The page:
To reach the unvaccinated, follow the childhood immunization model

To reach the unvaccinated, follow the childhood immunization model

Let’s be realistic. No self-respecting five-year-old wants another needle stuck in her or his arm. Ever since childhood immunizations became routine, kids have had to be bribed with all sorts of rewards if they got their shots: Lollipops, brightly colored band-aids, even cotton candy and gummy bear-flavored ice cream.

There are a good number of parents who are holding their breath, however, waiting eagerly for the day when they can have this emotional confrontation with their elementary school-aged children. That day will come soon, as the federal government is now considering the data released by Pfizer and BioNTech on their COVID-19 mRNA vaccine in children 5 to 11 years of age. The results were promising  — side effects were similar to people 16 to 25 years of age and the levels of protective antibodies were just as high, even with a smaller vaccine dose.

But this came at the same time that the U.S. surpassed a tragic milestone, with more people having died from COVID-19 than were estimated to have died from the 1918 flu pandemic — more than 700,000 people killed in the U.S. alone. Even more tragically, 14.6 percent of all deaths from COVID-19 globally — so far — have occurred in the U.S. whereas only about 1.4 percent of all deaths globally from the 1918 flu pandemic took place here.

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Back in 1918, we had little understanding of what caused influenza and what viruses were, no safe and effective vaccine, and no intensive care units or antiviral drugs. But, despite all the advances in medicine and public health over the past 100 years, we still could not prevent more than 700,000 deaths from COVID-19 in the U.S.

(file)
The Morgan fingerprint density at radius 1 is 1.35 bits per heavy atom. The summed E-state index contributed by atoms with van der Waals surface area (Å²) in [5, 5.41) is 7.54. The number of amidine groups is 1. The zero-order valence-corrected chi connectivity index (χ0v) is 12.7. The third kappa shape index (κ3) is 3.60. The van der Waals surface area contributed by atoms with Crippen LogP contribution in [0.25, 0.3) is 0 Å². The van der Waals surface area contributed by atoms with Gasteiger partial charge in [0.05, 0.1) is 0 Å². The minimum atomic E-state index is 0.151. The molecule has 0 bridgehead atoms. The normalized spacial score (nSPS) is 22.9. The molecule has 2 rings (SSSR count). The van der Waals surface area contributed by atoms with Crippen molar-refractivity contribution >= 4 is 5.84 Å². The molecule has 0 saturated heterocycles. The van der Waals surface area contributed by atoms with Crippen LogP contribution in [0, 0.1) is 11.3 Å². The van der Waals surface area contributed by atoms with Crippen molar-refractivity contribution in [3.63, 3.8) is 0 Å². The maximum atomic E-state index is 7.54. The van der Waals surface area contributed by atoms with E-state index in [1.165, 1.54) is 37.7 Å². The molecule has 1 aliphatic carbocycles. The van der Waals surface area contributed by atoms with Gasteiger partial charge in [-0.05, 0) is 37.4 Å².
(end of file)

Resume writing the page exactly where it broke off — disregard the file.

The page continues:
If I had a magic wand that could get rid of the pandemic, it would be a vaccine. But we have three vaccines, all of the vaccines are effective in preventing hospitalization and death, and the U.S. has a large enough vaccine supply on hand to immunize elementary school children and provide boosters to those who qualify.

These three amazing tools were just a dream during the 1918 flu pandemic, and they can almost magically prevent deaths from COVID-19 in the U.S. — as of today, averaging about 1,764 per day. And yet, nearly a quarter of the population has yet to receive even one vaccine dose. And fewer than half of children 12 to 15 years of age have been fully vaccinated against COVID-19, despite being eligible since May.

Childhood immunization is not just about brightly colored bandages: Almost all of the immunizations that every child and parent face are mandated by state governments to protect them and the children around them. Some of the strictest mandates with the best compliance are found in states where sentiment against COVID-19 vaccines runs high.

Public school students in Mississippi, for example, must receive five childhood vaccines and are not allowed exemptions for philosophical or religious reasons — only medical reasons are permitted. As a result, the state has one of the highest childhood immunization rates in the country, with measles immunization above 96 percent. Yet the state ranks third to last in the U.S. in COVID-19 immunization, with an estimated 44.6 percent of its population fully vaccinated.

Not all of these unvaccinated people — in Mississippi and everywhere else — are anti-science fanatics. Some are hesitant and have received too much conflicting information. As of August, approximately 44 percent of the remaining unvaccinated adults were willing to get the shots but had not yet done so. Many come from underserved communities that we have not yet reached with information and vaccines. While white Americans account for 60 percent of unvaccinated adults, Black and Hispanic Americans are less likely to be vaccinated than white Americans, although these differences are decreasing.

As we make plans to roll out COVID-19 vaccines for elementary school-aged children, we need to also dig deeper and reach those unvaccinated communities that can be reached. This is not about placing a band-aid on the political arguments that have torn apart our country. It’s about saving lives and putting an end to the havoc wrought by COVID-19. We have the tools — including three magic wands.

William J. Moss, MD, MPH, is the executive director of the International Vaccine Access Center at the Johns Hopkins Bloomberg School of Public Health.